Adjusting to Market Conditions
Let’s face it: like its competitors, HP is working through a significant post-pandemic downturn in the PC space. Despite sluggish market conditions, there is optimism that Windows 11 should ignite a badly-needed upgrade cycle, particularly in the corporate and enterprise markets.
At the beginning of the conference, HP CEO Enrique Lores was refreshingly candid in commenting that it could take several quarters, spanning into 2024, before a meaningful market rebound might happen.
Moreover, the electronic document age, spurred by the smartphone, has pushed HP’s vaunted printer business into a relatively flat position over the past six years. The company reported printer segment revenues of $18.9 billion in 2022, down from its 2008 high of $29.6 billion.
Despite that unavoidable revenue erosion, largely a result of the cannibalism effect from smartphones and other connected devices, HP should be commended for innovations such as its highly successful Instant Ink subscription program, a new eco-friendly laser printer line that cuts energy use by 30%, and its reduction of plastic packaging components by 78%. With these efforts, HP has succeeded in keeping its printer business relevant, which is not an easy task.
HP also announced new SMB-targeted color laser products, dubbed the HP Color LaserJet 4200/4300, that are more compact than existing models and preconfigured to manage printing adjustments on the fly.
Its new Color LaserJet Enterprise 5000/6000 offers similar enhancements for business office environments with significant daily printing needs. The ability of these new printers to do some light editing to printable documents directly from the printer without a PC is particularly intriguing.
Remote PC Management, Security
During the Amplify event, HP continued to show off its technology chops with new enhancements on the PC security front with HP Wolf Connect.
Only available in its business laptop lineup, HP Wolf Connect allows IT managers to track, lock, manage, and wipe remote laptop drives even when powered down. This capability is facilitated by embedded technology that operates with a low-power cellular radio, ensuring that the device can be accessed when the laptop is powered off or not connected to the Internet.
With hybrid work not likely to change over the next few years, if ever, this level of security and asset management should be highly appealing to cost-conscious CIOs and CSOs.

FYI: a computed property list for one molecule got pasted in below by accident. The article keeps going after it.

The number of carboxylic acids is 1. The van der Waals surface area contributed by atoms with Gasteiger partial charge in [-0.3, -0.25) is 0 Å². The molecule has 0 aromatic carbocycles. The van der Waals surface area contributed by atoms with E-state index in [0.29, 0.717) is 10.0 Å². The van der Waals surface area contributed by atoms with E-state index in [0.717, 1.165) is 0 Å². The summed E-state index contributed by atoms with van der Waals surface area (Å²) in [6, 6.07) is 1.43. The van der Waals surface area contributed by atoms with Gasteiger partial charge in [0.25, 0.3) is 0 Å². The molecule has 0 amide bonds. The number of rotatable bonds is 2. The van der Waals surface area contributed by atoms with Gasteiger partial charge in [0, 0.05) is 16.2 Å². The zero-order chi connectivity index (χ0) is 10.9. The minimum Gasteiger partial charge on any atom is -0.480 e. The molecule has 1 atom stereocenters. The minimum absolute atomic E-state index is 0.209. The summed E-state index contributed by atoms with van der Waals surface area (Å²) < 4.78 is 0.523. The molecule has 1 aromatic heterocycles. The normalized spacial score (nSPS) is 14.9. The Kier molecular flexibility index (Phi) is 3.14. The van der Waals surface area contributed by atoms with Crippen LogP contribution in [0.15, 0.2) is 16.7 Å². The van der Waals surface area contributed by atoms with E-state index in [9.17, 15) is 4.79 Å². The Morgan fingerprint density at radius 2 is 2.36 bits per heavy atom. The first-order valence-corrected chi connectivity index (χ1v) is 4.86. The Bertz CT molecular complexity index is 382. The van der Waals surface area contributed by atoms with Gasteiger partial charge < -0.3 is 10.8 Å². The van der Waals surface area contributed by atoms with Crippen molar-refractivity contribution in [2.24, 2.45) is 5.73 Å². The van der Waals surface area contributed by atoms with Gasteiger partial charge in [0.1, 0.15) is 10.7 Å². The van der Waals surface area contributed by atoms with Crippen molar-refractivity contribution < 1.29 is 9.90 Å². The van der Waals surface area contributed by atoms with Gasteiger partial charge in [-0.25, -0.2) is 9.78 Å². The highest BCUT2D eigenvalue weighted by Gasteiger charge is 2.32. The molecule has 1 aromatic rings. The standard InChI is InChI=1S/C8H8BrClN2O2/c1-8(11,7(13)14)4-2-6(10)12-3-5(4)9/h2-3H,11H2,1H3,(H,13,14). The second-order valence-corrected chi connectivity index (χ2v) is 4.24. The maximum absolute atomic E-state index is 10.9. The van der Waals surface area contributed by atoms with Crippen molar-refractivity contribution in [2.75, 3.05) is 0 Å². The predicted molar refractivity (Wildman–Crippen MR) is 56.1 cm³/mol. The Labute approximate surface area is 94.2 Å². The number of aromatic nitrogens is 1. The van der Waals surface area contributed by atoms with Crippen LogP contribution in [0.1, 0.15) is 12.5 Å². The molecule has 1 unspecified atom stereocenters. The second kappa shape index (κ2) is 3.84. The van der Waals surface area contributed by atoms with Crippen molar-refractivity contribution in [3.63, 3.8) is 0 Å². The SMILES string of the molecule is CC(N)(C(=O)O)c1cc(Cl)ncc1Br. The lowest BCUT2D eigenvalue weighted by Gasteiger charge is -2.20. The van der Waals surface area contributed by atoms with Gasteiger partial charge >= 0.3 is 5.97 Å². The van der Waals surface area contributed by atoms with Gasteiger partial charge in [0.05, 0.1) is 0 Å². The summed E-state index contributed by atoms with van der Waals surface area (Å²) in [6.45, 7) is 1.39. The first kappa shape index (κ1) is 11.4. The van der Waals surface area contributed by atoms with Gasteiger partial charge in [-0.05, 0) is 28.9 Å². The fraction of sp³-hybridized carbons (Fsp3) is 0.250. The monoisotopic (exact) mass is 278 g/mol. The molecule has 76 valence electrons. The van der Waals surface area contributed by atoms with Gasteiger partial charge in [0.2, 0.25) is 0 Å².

It’s also easy to envision this capability coming to HP’s consumer product lineup at some point since content creators and SMB users who buy consumer PCs will value that feature, even at a premium price.
‘Better Together’ Not Just a Tagline
Despite market uncertainty, I think HP deserves credit for pulling out all the stops to ensure that the company has appropriately positioned itself to exploit the growth opportunity that will occur when the PC market returns to a healthier position.
Integration progress with the Poly and HyperX acquisitions appears to be paying initial dividends at a product and channel partner program level. With more than 85% of HP’s overall revenue derived from its channel partners, leveraging these new acquisitions for cross-selling opportunities provides enormous potential. Still, simplification and reduced channel program bureaucracy must be a high priority. HP seems to get that “failure is not an option” business fact.
HP likes to utilize the “Better Together” mantra to highlight the features which users can benefit from when different devices seamlessly interoperate, as is the case with HP’s new HyperX and Poly headset solutions that do not require a dongle for out-of-the-box pairing.
Because of its comprehensive product portfolio, HP is one of the few companies other than Apple that can make “Better Together” more than just a marketing tagline. Finally, HP has an enormous opportunity to evolve the very nature of how the PC is perceived.
At the conference, Alex Cho, president of the Personal Systems business at HP, argued that the phrase “laptop” is outdated because of the mobile “studio” attributes, e.g., high-quality video conferencing with professional audio quality, that portable PCs are now often used for.
I agree with Cho strongly, and this new philosophical positioning of what today we call a laptop has enormous implications for the industry. We may look back a few years from now and see that this was when the evolution of the laptop began.